Despite Debt-Ceiling Deal, Americans Not Out of Danger

Barrington M. Salmon | 8/3/2011, 10:39 a.m.
Over the past several months, Southeast resident Jackie Morgan watched the acrimonious partisan bickering and...
Speaker John Boehner (left), President Obama and other congressional leaders during the debt crisis negotiations. / Courtesy photo

Over the past several months, Southeast resident Jackie Morgan watched the acrimonious partisan bickering and rancor on Capitol Hill between President Barack Obama and Republicans with increasing agitation.

Even though both sides were able to maneuver around their many differences and agree on a deal Tuesday, August 2, she looked less than pleased as she described her reaction.

"All this was avoidable," she said with a sigh. "It's ridiculous. I see this as the Tea Party trying to make things difficult for the first black president, President Obama. I was hoping he wouldn't give in. I knew this would be a hard decision for him. The bottom line is, I figured they would strike an agreement because they couldn't afford to risk not coming to some settlement."

The last hurdle in the fractious and bruising internecine battle was crossed early Tuesday afternoon when the Senate voted 74-26 for a bill that raises the debt ceiling by $2.1 trillion dollars. The bill, which Obama, signed into law shortly after, also includes $1 trillion in spending cuts - a key demand of the GOP. The agreement came a mere 12 hours before a deadline that would have seen the United States fall into default, unable to pay all of its bills.

The bill passed in the House of Representatives Monday by a margin of 269-161, with half the Democrats voting against it.

The debt-ceiling bill increases the debt limit by $400 billion now, with an additional $500 billion available in the fall. According to provisions in the bill, this $900 billion would be reduced by cuts to federal agencies and defense spending. This dollar-for-dollar increase in spending cuts was championed by House Speaker John Boehner (R-Ohio).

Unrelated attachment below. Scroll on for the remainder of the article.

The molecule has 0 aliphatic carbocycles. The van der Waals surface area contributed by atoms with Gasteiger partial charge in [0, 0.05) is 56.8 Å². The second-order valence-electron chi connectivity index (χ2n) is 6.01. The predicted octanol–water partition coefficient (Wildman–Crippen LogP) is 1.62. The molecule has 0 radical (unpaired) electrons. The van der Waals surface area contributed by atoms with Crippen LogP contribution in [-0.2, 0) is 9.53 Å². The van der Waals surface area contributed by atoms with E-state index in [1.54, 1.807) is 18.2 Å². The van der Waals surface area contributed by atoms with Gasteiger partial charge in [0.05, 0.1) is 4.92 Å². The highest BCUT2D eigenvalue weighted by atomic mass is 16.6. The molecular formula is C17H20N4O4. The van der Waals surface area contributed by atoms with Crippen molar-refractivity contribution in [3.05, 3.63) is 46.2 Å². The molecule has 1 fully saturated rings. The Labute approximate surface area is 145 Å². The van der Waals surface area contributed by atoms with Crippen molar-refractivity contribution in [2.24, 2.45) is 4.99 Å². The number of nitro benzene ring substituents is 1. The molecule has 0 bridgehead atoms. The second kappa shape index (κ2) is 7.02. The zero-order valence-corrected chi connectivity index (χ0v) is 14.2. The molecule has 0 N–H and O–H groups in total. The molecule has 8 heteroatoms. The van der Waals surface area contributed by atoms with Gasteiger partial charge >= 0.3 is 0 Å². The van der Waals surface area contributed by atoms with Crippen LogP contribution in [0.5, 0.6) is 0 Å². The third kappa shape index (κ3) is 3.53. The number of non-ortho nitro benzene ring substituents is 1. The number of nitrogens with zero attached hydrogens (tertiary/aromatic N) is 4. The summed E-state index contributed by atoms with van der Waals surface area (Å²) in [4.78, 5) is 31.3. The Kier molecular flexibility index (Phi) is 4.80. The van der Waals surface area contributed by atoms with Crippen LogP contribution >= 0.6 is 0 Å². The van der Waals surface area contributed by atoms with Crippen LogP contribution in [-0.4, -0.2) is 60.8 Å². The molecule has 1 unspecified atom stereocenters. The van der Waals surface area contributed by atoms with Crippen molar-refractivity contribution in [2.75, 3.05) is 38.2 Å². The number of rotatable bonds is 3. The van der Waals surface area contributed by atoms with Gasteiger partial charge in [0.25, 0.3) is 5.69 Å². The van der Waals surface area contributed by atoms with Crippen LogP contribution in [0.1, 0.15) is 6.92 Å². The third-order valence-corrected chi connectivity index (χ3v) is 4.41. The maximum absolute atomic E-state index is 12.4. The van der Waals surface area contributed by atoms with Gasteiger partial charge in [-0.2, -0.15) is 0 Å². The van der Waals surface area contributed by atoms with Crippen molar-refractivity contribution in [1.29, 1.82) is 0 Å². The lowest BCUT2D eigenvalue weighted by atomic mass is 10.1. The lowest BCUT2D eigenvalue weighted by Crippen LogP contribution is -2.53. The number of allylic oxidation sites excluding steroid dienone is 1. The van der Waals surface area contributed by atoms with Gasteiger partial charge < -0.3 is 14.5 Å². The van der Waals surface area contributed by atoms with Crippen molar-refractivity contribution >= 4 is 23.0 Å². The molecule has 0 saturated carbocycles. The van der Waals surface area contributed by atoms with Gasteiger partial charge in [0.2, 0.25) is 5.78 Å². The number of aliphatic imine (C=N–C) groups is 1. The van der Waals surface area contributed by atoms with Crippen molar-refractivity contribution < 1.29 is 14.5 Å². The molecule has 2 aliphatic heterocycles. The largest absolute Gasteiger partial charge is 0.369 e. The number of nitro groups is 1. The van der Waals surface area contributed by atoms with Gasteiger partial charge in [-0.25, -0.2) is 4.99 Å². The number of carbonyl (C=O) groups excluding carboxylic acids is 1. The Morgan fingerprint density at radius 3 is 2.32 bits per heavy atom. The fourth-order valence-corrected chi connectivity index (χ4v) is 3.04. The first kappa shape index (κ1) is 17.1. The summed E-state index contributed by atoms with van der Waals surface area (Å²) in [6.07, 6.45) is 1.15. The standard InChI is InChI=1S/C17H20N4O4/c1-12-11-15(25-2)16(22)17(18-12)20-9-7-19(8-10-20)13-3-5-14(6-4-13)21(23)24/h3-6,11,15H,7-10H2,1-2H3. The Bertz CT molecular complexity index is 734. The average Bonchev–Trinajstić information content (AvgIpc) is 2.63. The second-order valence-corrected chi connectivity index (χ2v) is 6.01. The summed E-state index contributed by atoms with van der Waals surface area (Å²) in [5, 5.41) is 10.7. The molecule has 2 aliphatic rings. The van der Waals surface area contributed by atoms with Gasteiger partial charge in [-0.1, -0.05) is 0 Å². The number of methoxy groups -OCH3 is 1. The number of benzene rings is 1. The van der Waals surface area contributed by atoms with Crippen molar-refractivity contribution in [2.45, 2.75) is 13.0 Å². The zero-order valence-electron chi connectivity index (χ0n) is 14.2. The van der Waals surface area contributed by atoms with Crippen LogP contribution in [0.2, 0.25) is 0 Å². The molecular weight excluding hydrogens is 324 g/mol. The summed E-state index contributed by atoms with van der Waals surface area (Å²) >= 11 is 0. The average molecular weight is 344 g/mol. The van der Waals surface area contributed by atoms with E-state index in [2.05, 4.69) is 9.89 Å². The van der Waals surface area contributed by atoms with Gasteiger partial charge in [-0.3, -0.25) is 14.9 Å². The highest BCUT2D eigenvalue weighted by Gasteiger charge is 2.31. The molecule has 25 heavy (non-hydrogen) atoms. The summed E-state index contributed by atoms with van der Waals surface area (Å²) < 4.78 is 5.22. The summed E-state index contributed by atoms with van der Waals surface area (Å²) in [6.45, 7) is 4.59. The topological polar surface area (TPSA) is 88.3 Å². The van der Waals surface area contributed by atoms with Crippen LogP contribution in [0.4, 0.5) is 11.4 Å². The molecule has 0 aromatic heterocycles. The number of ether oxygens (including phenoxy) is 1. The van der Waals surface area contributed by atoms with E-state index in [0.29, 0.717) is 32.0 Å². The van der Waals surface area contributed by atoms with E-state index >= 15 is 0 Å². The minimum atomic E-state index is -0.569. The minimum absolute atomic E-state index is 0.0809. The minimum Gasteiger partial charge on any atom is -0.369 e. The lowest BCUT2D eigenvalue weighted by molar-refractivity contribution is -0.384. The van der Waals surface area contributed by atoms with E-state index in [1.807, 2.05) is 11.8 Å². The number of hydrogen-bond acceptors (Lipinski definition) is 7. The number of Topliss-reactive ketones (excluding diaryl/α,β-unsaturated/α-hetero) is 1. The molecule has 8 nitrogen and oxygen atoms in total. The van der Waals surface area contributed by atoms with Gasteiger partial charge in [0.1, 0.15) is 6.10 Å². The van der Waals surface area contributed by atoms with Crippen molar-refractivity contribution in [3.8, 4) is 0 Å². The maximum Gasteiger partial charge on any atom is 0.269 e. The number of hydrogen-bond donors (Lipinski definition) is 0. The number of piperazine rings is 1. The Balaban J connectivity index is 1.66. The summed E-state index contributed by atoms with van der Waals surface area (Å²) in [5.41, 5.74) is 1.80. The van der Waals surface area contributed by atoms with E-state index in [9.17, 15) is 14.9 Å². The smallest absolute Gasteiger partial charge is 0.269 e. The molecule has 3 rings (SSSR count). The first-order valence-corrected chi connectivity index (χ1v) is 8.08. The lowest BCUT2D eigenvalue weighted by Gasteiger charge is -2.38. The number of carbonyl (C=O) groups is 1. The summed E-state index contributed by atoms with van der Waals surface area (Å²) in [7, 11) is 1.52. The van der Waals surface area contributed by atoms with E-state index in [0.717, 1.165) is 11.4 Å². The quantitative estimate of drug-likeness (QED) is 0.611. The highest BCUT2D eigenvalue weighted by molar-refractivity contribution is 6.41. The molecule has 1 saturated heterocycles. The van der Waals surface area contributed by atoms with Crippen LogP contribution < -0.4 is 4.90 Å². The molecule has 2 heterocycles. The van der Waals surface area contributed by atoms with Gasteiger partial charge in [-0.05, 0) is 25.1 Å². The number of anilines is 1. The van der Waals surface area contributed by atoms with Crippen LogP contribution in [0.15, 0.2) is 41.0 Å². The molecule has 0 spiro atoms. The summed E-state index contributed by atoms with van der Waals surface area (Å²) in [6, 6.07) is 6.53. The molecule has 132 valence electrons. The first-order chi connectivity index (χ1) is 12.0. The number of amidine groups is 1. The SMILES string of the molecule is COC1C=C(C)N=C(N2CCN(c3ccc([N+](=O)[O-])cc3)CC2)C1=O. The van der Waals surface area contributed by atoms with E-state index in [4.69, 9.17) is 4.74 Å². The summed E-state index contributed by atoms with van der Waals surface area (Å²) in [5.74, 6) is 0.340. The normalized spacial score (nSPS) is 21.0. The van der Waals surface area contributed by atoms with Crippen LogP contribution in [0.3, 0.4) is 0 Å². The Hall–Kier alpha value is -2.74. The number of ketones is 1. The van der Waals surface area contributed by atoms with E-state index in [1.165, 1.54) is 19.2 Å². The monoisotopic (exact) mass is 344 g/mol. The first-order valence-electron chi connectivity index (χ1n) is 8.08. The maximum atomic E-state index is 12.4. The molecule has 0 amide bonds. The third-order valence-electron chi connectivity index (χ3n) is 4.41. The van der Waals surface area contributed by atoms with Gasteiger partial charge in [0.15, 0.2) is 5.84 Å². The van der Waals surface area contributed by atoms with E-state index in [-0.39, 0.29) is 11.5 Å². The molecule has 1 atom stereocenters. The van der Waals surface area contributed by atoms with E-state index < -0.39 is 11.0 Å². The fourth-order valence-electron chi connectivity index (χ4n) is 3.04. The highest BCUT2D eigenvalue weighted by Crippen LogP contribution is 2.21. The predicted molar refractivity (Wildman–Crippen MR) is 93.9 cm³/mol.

The Congressional Budget Office estimates that the deal could reduce the deficit by $2.1 trillion between 2012 and 2021.

Tallahassee resident James W. Haskins, Jr., 78, said the elected leaders' inability to find common ground and work out an accord was the topic of intense conversation between him and fellow retirees.

"Everyone I know who's on Social Security were about to go into temper tantrums because they didn't know what was going to happen," said Haskins, a former university professor and public relations executive. "People are already overtaxed and struggling and had to deal with this."

"The Republicans are spiteful and petty and I expect them to fight the president even harder on domestic policy," said Haskins, a veteran of the Korean War. "They would have put millions of people in jeopardy by taking away their Social Security. I don't want them messing with my Social Security because I earned it; I worked hard for it."

The Rev. Anthony J. Motley shared a common sentiment that none of the political wrangling needed to have happened.

"It is my contention that they should have done the right thing: protect the poor, those affected by the economy, protected the most vulnerable - the elderly, students and the disabled. That should have been the first priority. There is a very wide disparity but we have a moral obligation to ensure that the safety nets are preserved at any and all costs," the Southeast resident said.